The third tool is called Array Building Blocks (ArBB), and it's perhaps the most ambitious of the three. ArBB defines a new, domain-specific language syntax that can be embedded into C/C++ code. At runtime, ArBB instructions are compiled with a JIT (just-in-time) compiler that automatically generates appropriate machine instructions for the underlying hardware, including SIMD processing units. The result is parallel software that not only adapts to the capabilities of each processor, but is also "future proof" for new chip developments and instruction sets. ArBB is technically just entering beta as of this month, but it's based on Intel Ct technology combined with technology the chipmaker acquired from RapidMind last August.
Are Parallel Building Blocks for everyone?
So why three technologies instead of just one? Intel Parallel Studio actually includes more tools than just these, but the short answer is that while all three Intel Parallel Building Blocks can be used together in the same program, each might be more appropriate for different circumstances. TBB might be the easiest way for game developers to add parallelism to their existing code, for example, while ArBB's domain-specific language might be more suited for programmers who are comfortable implementing algorithms in a more mathematical way -- for example, in the finance industry.
Whichever your poison, the goal of all three Building Blocks is to make it easier to write reliable, scalable, bug-free parallel programs with as few lines of code as possible. Intel's aim is to make writing parallel code as easy as writing traditional software. And that's a good thing, because the trend toward parallelism is only going to increase, particularly as Intel moves toward its upcoming Many Integrated Core (MIC) architecture.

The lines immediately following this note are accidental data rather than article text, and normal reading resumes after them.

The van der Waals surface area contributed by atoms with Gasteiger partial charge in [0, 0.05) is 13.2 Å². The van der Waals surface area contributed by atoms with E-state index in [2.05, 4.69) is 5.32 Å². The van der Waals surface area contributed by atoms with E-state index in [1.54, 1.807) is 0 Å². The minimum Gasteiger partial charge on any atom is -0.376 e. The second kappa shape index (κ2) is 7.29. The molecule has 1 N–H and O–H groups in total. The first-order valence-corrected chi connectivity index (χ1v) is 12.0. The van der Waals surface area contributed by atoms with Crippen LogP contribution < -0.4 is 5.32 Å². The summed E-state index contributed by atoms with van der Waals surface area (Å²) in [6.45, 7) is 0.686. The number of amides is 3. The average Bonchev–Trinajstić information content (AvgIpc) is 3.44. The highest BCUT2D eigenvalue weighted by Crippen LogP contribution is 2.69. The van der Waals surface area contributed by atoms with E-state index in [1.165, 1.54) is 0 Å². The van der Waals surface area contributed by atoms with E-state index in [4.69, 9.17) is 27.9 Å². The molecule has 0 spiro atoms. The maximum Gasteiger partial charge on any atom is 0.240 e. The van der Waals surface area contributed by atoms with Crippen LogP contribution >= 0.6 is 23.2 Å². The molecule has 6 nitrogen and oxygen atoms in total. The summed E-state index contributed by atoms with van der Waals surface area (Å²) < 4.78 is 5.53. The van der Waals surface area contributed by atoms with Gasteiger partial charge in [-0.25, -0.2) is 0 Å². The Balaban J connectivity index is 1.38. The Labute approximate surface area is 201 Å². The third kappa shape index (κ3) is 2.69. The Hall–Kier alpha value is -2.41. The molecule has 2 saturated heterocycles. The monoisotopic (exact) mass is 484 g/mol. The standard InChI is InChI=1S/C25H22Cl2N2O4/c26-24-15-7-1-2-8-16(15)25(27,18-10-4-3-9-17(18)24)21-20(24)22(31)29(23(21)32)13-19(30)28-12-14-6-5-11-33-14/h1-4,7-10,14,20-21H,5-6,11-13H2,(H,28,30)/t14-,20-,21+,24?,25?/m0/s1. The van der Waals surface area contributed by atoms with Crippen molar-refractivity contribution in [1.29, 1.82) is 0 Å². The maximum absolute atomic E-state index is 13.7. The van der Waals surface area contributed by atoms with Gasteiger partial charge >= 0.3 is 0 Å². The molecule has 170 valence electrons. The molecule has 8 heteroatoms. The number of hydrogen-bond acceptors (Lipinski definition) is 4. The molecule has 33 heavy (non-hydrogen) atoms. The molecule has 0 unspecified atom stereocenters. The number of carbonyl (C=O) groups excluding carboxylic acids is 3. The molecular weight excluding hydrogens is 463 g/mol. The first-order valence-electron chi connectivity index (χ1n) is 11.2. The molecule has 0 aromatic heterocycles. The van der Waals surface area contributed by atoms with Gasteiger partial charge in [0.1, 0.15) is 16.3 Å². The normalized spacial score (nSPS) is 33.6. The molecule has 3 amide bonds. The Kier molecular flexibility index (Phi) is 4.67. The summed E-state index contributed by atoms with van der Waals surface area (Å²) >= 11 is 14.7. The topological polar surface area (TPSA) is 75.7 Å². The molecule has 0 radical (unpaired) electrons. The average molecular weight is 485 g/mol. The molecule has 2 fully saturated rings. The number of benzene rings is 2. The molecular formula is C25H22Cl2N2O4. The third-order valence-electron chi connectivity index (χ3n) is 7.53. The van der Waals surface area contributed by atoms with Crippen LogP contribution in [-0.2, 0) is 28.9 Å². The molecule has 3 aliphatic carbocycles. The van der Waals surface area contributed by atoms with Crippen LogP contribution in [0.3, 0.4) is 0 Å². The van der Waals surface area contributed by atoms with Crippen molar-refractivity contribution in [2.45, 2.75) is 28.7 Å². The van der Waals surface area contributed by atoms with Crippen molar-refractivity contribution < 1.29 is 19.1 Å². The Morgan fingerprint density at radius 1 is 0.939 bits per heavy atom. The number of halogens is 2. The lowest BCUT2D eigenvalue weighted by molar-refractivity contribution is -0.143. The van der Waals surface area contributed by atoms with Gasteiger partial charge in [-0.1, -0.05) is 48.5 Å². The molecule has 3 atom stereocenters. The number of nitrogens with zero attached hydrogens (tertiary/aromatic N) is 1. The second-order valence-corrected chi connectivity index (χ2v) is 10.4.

If there's one troubling aspect to Intel's approach, however, it's the conspicuous absence of any talk of support for competing chips and architectures, including those from AMD, Via, and ARM holdings. Intel has been accused in the past of using its dominant position in the PC chip industry to stifle competitors. Not long ago, it was claimed that Intel's C/C++ compilers produced inferior code for AMD and Via chips (and you'll need to use Intel's compilers to take advantage of Cilk Plus).
If Intel hopes to leverage its Parallel Studio tools to gain further advantage over its competitors, that will be a shame. Competition in the microprocessor industry is a good thing, and developers are likely to want to continue to target multiple architectures for the foreseeable future -- particularly ARM, which remains the dominant architecture for mobile devices. Let's hope Intel doesn't squander the potential of these tools and techniques -- and further limit the growth of parallel programming -- by limiting them to a walled garden of its own products.
This article, "Intel tools harness the true promise of multicore chips," originally appeared at InfoWorld.com. Read more of Neil McAllister's Fatal Exception blog and follow the latest news in programming at InfoWorld.com.